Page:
What does that all mean?  Basically it is doing a weighted resistance exercise prior to an explosive one, which can increase the amount of power produced by conditioned individuals.  Very counter-intuitive than how we normally train.  In conditioned athletes, “loading ” a muscle actually activates “muscle cell motor units” and makes you be able to lift more weight or explode more.  You have a short window after the resistance exercise to make you perform better.  The “complexes” in these P.A.P. workouts are put together to take advantage of this.  This makes you jump higher, move faster, and lift more weight.  Not a bad deal right?

Why Does it Work?

It’s science…(Ron Burgundy voice).  I don’t want to dive too much into the science talk but for those who are curious this is what I have found…

PAP intervention enhances the H-reflex, thus increasing the efficiency and rate of the nerve impulses to the muscle”

In laymen terms, this means that doing heavy lifting prior to explosive activity can actually help you fire higher threshold muscle cell motor units which, even even simpler terms, means that you will jump higher, run faster, or life more weight.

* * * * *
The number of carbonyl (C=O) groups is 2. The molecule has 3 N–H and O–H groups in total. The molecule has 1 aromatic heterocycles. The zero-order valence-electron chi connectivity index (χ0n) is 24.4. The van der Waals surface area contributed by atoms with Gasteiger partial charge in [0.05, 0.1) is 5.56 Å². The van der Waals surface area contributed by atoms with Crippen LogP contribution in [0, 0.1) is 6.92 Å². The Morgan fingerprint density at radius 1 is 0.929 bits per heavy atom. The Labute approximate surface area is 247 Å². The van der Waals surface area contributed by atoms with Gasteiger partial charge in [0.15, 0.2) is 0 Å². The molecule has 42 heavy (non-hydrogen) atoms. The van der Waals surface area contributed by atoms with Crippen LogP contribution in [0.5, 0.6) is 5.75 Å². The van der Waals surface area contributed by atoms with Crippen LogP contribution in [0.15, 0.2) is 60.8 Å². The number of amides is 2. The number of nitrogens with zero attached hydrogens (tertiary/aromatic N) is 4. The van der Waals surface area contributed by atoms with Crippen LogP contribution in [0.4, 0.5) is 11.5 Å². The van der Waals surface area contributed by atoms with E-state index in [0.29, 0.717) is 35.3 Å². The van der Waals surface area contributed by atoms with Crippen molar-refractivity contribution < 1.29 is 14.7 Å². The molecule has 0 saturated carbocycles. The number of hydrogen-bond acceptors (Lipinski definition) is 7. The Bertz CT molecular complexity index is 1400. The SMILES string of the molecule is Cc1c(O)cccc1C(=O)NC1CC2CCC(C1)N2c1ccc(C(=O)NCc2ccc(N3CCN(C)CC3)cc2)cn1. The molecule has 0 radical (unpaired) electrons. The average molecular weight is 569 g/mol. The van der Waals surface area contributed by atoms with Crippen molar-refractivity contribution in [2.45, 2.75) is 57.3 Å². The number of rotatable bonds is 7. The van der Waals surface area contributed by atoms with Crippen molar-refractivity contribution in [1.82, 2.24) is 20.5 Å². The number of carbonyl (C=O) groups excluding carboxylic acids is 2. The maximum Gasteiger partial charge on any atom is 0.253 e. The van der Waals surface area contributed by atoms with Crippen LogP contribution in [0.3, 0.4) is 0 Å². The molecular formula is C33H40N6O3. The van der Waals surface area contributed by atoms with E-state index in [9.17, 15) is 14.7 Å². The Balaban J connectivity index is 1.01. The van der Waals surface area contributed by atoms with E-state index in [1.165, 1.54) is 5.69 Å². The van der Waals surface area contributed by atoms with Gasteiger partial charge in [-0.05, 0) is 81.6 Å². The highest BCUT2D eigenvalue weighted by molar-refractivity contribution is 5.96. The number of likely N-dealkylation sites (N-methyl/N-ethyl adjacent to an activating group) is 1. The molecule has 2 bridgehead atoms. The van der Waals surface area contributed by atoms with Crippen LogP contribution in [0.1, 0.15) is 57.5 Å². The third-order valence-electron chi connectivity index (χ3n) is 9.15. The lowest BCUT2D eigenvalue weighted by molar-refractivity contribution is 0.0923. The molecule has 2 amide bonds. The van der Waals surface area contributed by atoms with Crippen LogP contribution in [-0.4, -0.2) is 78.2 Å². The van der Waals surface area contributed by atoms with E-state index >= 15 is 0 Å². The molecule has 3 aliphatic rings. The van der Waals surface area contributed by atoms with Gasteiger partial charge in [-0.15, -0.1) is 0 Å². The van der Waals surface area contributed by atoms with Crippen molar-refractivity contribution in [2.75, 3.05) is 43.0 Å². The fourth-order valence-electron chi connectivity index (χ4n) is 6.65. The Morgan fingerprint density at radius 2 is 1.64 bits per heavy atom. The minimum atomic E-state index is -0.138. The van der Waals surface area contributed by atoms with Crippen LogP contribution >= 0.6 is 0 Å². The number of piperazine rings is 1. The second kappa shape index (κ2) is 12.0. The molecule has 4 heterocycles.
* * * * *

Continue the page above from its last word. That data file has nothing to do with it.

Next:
Underlying Mechanisms of PAP

1. Heavy loading prior to an explosive movement induces a high degree of central nervous system stimulation, resulting in greater motor unit recruitment and force, which can last from five to thirty minutes (Chiu, Fry, Weiss, et al 2003) .

2. Along with more central nervous system stimulation, PAP has been attributed to Phosphorylation of myosin regulatory light chains, meaning that following a heavy strength movement actin and myosin which function together to generate force and muscle contractions are more sensitive to calcium and more active. The greater the phosphorylation of the myosin light chain protein, the faster the rate of contraction and tension (Chiu, Fry, Weiss, et al 2003).

3. Another scientific finding that explains this effect is the enhancement of the H-reflex, increasing the rate of neurotransmission to the muscles (Hodgson, Docherty, Robbins, 2005).